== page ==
Here’s why:

  1. It limits reuse by tying the front-end to a specific API, auth, state management story.
  2. Often, separate developers/teams manage the UI and API. Embedding API calls in a reusable component couples the UI team and the API team together. If one side changes, it impacts the other, which creates an ongoing coordination overhead and maintenance burden.

But yes, this does mean each time someone uses your reusable component, they have to wire up the API calls and pass them in on props.

When is the reusable UI component approach a good fit?

  1. Compatible tech — Since you’re sharing a reusable component, the parent app needs to be compatible. For instance, if you’re sharing a React component, the parent app should be written in React too.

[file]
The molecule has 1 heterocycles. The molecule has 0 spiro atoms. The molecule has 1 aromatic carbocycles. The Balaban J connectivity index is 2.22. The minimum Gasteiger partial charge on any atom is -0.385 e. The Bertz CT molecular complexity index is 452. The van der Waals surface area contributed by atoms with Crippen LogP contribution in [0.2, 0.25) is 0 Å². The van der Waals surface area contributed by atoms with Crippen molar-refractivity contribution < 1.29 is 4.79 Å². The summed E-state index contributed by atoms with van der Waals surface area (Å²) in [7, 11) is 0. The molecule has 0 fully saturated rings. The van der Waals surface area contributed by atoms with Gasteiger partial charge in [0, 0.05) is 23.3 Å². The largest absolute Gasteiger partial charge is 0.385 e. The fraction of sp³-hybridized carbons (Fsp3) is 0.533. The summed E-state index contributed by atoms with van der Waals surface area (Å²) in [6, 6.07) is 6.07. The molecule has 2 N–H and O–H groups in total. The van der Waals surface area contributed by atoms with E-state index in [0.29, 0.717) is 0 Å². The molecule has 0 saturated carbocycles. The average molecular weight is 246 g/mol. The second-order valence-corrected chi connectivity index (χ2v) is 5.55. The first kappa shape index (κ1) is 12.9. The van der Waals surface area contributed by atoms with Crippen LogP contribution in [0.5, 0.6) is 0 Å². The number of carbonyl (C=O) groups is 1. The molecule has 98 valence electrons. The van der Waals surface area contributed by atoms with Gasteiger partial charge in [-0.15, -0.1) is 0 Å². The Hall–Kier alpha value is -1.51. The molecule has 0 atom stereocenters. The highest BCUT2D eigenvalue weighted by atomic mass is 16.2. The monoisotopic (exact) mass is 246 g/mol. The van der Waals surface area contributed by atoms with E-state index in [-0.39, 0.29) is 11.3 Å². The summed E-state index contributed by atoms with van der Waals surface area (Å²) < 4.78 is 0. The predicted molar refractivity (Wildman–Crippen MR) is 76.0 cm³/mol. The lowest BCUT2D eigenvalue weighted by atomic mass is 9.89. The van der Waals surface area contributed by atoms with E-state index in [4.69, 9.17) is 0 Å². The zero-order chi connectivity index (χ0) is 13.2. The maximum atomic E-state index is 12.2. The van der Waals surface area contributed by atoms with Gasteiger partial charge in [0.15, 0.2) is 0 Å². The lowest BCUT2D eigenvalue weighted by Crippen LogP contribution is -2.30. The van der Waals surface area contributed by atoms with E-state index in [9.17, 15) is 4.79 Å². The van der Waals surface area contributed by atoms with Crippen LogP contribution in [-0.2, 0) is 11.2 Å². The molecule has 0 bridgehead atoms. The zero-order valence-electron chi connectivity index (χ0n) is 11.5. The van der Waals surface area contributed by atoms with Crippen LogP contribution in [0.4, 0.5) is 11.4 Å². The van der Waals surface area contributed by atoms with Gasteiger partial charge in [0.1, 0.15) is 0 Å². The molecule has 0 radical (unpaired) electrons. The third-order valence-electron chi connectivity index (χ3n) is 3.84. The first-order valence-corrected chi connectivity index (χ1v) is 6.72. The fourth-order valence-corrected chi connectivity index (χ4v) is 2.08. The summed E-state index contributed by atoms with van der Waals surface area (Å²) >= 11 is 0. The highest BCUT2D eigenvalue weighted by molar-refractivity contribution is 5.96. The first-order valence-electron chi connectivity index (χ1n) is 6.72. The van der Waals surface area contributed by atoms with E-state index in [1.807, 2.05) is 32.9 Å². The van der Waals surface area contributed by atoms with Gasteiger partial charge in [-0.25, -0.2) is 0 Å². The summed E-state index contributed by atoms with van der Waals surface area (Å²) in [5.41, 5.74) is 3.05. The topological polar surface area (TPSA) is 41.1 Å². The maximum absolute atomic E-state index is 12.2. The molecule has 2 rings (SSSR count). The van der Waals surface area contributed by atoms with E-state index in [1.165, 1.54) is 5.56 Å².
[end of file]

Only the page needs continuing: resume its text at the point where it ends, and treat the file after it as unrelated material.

2. Dynamic size — This approach is useful if your app’s width/height are dynamic so it doesn’t fit well in a statically sized frame.
  3. Different authentication stories — Since this approach is basically just reusable HTML, the apps you want to compose can have different auth stories, or the auth story can differ in each place the component is used.
  4. Different behaviors in each use case — With this approach, you can reuse a front-end, but call different APIs in each use case. Each copy of the front-end can operate completely differently. You can set different props and hit different APIs in each use case to tailor behavior as needed.
  5. Common data — With this approach, the UI you’re composing can utilize and display the parent app’s data. It’s a single, cohesive app. This avoids duplicate API calls and out-of-sync issues, saves bandwidth, and improves performance.